Pascale Petit
Russell-Cotes Art Gallery and Museum


Pascale Petit's first collection was published by Enitharmon in 1998. Her poems have appeared in many magazines and anthologies. She has an MA in Sculpture from the Royal College of Art and is Poetry Editor of Poetry London.




Artshare Southwest (the regional arts and disability organisation) and Russell-Cotes (art gallery and museum within Bournemouth Borough Council's Arts and Museums Division) proposed that a poet come in to the refurbished Art Gallery and Museum prior to its re-opening. The poet and participants would use the empty rooms, the decorations revealed during restoration and re-decorations, and the building's sense of place as stimulus for making poetry. The finished poems will be displayed in the museum during the process of re-opening.



POETRY UNDER PAINTED SKIES: A Poetry Place course at The Russell-Cotes Art Gallery & Museum



Report by Pascale Petit


This March 2000 I was offered a Poetry Place residency in the empty Russell-Cotes Museum, among the newly restored decorations -- stained-glass picture windows and domes of night-skies with owls, bats, comets and clouds; painted ceilings and covings of suns, swallows, peacocks; and fabulous creatures -- winged horses and octopus-women. Some walls had been stripped back to the original Victorian plaster complete with artist & graffiti, windows unboarded letting the sea-light in, and all murals painstakingly cleaned with cotton-buds. It was a gift of an environment for writing poems. The rooms had also been a family home, which anchored the project in the personal. The house's situation on a cliff-top overlooking the sea added another dimension.


After two preliminary visits, three short courses were devised to run simultaneously over three weeks -- eight days' work in all. Thursdays were with a small group of mental health service users, Fridays and Saturdays with larger groups of the public. Each day I set warm-up writing games followed by springboard exercises using the rooms as a stimulus. I provided published poems on appropriate themes to use as models, lines from cosmological myths, e.g. How Night Was Made (Tales of the Yanomami), and supplied fact-files on the many animals depicted throughout the house. I encouraged a personal and contemporary approach to the material, focusing on details that resonated for individuals.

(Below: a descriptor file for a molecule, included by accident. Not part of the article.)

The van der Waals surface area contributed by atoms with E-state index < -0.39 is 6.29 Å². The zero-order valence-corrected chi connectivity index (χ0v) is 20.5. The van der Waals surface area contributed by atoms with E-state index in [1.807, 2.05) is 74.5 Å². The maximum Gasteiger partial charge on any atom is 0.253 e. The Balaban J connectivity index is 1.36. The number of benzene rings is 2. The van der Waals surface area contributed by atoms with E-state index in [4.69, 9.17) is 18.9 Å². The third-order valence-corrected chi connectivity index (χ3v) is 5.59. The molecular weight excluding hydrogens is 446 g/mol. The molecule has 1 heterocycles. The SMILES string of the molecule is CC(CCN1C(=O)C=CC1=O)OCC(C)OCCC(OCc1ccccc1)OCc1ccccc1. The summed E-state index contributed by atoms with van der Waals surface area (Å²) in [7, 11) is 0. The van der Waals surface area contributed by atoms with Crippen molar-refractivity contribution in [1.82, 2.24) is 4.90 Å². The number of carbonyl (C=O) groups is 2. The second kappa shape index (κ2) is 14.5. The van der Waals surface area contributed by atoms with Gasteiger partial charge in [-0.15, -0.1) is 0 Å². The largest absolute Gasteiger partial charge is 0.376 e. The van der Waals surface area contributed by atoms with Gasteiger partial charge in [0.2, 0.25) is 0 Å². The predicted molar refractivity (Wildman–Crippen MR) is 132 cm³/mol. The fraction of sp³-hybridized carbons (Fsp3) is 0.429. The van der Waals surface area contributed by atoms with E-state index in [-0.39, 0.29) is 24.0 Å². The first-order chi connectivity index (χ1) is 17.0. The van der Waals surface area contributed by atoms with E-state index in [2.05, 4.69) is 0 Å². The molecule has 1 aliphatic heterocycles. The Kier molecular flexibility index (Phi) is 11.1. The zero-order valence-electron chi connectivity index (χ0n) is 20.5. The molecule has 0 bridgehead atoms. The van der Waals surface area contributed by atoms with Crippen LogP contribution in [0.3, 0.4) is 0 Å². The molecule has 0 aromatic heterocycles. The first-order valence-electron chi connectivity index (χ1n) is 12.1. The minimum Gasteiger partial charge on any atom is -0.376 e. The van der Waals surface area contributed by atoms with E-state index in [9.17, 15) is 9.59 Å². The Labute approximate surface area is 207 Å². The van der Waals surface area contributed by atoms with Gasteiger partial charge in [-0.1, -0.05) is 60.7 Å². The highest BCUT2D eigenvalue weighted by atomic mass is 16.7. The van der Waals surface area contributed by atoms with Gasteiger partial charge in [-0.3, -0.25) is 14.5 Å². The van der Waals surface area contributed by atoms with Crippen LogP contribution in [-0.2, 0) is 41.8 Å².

I was very impressed by the quality of the poems that came out of these workshops -- imaginative, fresh, often haunting in keeping with the spirit of the place, and there was lots of humour too. On the last Saturday evening all participants were invited to read their course poems at a public event in the main hall. This was very well attended and again, the poems they read of a particularly high standard. I finished the evening with a reading from my own work, including many poems inspired by the placement. The presence of the sea, the glass octopus-women, and the sky-horses, all inspired new poems for my current collection -- exuberant images to manage painful subjects.


Poems by participants



Hilary Eiloart
The Crow Room




At dark, the ceilings crack and rustle;


it's then they flood through the window that is


always left open for them.


Each flies straight to his own special host,


to build their rookeries in men's minds.


Sometimes my bird goes to another,


but when he comes to me, I'm sleeping-


I never know how he gets in.


He plucks at my hair for a nest, sips from my


tear ducts




In the morning my mouth spits out shining quills,


black flakes of paint, and droppings.


First gold of day, and they return to their room


of the rising sun;


sated, engorged, they heave themselves up to sleep


in the painted walls.






Moira Clark




on the wallpaper

of this restored house --

the flowers around you

open their mouths

when you touch them.


You may perch here

on this root pulsing with tree-blood,

dart your iridescence

through the papers skin.


King of Fishers, only you

can bring lightning up from the past.






Tony Horitz




he was in my bedroom

dead in the centre

so cool so hard

with his tight-fitting armour


though small I knew that

nothing could hurt him

As I stroked his horned back

he said he'd protect me


One night I heard him

chasing cucarachas

the crunch of his jaws

armadilloed in my head


and then he came close

snuffling at my ear

I smelt his dry breath

and shed my last tear


inside my mouth now

thirty years later

his salty carapace

squats on my tongue





Young Poets Network